Prior to Nov. 3, the mayor’s event log shows he attended only two events: Chivas vs. America soccer game and an Aretha Franklin concert, presenting certificates at both. He participated in the Latin Grammy Awards pre-show the day of the Lakers opener and only one more event in 2005, the UCLA-USC football game. His freeloading gathered steam in 2006 with 24 events listed.
According to the ethics advice letter to Hahn, elected officials are barred from using their officeholder accounts to pay for events and various other things during the 12-month “black-out period” before an election .
“These types of expenditures are prohibited from the officeholder account during the black-out period so that they are not used or perceived to be used to benefit the officeholder’s campaign for re-election to elective City office,” the letter states.
The mayor attended more than 20 events between March 2008 and the March 2009 but since he’s a freeloader he didn’t violate the city ethics law in that regard since he didn’t pay for any of the tickets and didn’t report them.
But by his own admission that he was always in every case acting in an official capacity, he violated the law by promoting himself and his campaign for re-election — not to mention promoting the city as its “business ambassador and chief marketer.”
Maybe we should just forget the whole thing like the mayor suggests on the first page of the 422 pages he released.
“Applicable regulations provide that a ticket or pass received by an elected official is not a ‘gift’ if the official performs an official or ceremonial role or function on behalf of the agency. If the ticket or pass is not a ‘gift,’ it is not reportable and is not subject to gift limitations. Thus,
there was no requirement that the Mayor maintain records about the number, source, or value of the tickets or admissions received.”
His attorney Brian Currey reiterated that view at Friday’s press briefing, according to Rick Orlov in the Daily News.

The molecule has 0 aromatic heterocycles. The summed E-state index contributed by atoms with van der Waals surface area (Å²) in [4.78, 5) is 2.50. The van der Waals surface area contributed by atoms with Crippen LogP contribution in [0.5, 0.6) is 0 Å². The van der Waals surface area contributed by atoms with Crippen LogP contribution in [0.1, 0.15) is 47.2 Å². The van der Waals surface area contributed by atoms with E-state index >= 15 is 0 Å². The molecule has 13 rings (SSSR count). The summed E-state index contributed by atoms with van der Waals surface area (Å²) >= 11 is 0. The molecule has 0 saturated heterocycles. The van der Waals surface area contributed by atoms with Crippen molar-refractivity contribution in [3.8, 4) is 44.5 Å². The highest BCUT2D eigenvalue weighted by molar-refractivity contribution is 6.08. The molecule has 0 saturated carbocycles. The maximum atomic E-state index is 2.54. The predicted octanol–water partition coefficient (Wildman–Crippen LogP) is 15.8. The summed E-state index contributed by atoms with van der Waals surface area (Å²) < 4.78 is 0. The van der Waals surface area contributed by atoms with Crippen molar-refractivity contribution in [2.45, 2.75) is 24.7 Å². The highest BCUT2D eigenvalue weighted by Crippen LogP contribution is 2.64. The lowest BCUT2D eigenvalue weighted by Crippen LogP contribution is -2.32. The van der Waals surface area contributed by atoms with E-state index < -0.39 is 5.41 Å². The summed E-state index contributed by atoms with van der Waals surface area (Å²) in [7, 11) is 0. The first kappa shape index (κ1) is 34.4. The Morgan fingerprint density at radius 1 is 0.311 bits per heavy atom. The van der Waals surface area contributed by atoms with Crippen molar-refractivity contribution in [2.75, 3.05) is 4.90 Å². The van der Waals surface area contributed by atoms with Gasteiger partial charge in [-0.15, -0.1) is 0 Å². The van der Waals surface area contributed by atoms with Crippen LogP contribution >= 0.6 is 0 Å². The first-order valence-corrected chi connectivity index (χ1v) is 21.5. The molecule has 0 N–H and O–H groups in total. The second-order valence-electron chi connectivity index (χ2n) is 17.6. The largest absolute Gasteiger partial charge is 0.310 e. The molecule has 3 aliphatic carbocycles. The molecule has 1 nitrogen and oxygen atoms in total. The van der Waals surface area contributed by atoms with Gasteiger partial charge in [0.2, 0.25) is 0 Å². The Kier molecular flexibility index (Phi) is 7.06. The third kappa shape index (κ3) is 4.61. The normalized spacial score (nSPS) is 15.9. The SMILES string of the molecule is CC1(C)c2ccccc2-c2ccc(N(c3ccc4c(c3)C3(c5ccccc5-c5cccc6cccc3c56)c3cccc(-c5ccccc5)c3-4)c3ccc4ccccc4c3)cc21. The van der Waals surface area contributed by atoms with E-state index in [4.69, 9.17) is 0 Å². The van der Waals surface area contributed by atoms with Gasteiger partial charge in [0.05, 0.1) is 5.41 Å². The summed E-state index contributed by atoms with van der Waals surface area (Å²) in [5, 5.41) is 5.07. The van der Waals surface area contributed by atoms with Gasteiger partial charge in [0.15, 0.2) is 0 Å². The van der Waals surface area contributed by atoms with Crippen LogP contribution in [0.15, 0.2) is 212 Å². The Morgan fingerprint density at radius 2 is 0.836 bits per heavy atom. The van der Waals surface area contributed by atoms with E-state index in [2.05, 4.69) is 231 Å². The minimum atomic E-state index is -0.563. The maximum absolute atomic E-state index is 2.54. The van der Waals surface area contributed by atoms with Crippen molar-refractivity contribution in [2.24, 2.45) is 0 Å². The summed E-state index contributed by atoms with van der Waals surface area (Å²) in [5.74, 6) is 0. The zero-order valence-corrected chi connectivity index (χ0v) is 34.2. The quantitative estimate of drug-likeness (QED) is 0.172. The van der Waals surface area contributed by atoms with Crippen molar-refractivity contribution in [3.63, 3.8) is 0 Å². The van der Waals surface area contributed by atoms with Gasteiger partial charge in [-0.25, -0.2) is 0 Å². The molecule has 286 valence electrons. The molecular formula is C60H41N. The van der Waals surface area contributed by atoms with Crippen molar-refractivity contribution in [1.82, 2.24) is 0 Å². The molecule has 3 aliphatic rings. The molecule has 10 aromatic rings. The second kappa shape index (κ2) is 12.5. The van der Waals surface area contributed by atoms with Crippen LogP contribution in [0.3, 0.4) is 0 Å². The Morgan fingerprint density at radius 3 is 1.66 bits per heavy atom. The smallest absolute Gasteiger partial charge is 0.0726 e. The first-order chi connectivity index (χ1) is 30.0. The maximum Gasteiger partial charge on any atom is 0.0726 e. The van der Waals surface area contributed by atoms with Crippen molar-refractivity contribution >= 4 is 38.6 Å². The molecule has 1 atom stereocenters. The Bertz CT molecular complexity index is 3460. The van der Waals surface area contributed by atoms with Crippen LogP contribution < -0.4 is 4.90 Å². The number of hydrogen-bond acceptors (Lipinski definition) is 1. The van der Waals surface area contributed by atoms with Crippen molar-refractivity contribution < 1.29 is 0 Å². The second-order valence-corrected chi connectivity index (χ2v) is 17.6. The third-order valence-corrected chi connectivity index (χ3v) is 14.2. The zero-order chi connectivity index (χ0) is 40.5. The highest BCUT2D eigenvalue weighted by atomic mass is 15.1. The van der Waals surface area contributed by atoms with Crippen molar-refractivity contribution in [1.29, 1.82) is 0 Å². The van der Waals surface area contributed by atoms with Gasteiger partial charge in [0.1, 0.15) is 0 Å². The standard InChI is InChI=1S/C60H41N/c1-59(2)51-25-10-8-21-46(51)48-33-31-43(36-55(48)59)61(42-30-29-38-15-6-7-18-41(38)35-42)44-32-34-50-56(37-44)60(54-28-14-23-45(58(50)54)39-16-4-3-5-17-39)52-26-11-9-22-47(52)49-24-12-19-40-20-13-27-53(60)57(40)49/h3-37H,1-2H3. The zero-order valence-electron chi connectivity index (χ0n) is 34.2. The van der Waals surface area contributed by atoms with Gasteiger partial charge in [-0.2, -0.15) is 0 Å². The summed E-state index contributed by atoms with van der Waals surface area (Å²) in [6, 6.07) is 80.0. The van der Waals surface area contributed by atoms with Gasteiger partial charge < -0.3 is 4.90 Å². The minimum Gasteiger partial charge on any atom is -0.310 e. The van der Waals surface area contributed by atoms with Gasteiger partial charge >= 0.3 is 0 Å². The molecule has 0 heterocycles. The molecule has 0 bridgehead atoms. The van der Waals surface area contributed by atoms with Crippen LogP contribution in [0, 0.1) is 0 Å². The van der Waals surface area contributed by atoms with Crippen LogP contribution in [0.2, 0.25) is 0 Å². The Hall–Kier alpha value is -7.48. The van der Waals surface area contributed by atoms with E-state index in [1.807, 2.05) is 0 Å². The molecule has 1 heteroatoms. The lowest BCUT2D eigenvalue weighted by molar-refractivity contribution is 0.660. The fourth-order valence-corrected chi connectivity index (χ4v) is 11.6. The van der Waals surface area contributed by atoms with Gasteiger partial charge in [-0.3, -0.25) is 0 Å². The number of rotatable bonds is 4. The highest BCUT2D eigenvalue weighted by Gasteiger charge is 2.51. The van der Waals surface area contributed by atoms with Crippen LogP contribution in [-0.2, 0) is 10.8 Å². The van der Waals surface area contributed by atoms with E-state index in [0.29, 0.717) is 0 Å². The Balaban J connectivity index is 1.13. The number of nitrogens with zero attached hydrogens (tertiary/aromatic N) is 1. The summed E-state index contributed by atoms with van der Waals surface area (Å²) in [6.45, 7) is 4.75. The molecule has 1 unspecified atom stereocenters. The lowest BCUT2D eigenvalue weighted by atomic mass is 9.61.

“It has been the mayor’s practice to engage in official acts while attending these events. He feels, very strongly, it is part of his job to attend the important entertainment industry, cultural events and sporting events in the city of Los Angeles.”
As to all those concerns about conflicts of interest hidden by the mayor’s failure to report his freebies, Deputy Chief of Staff Matt Szabo offers this ends justify the means logic:
“Do you remember what downtown looked like?” Szabo said. “It is part of the mayor’s duty to promote development.”
Maybe we shouldn’t just forget about the whole thing but say, “Thanks, Mr. Mayor, job well done.”
All of this reminds me of the Alabama politician got re-elected after being caught taking bribes and kickbacks by declaring, “Sure I stole but I stole for you.”
Villaraigosa now says he will pay for the tickets or pay fines if the Ethics Commission investigation finds he violated the law. “If it’s determined that the mayor needs to reimburse for guests, then he certainly will do so,” Currey added.
The mayor’s bigger problem is the likelihood District Attorney will more from making an inquiry to conducting a full investigation with subpoenas and a grand jury and look beyond “Ticket-Gate” to meals and fine wines he’s taken as gifts and the links between fund-raising for the mayor’s various political and other campaigns and the mayoral favors bestowed on donors.
If the mayor gets away with this, he will have achieved something historic: Abolished the rule of law with regards to city and state ethics laws meant to prevent political corruption.
For that he would deserve a place the Political Hall of Fame — or it is Shame.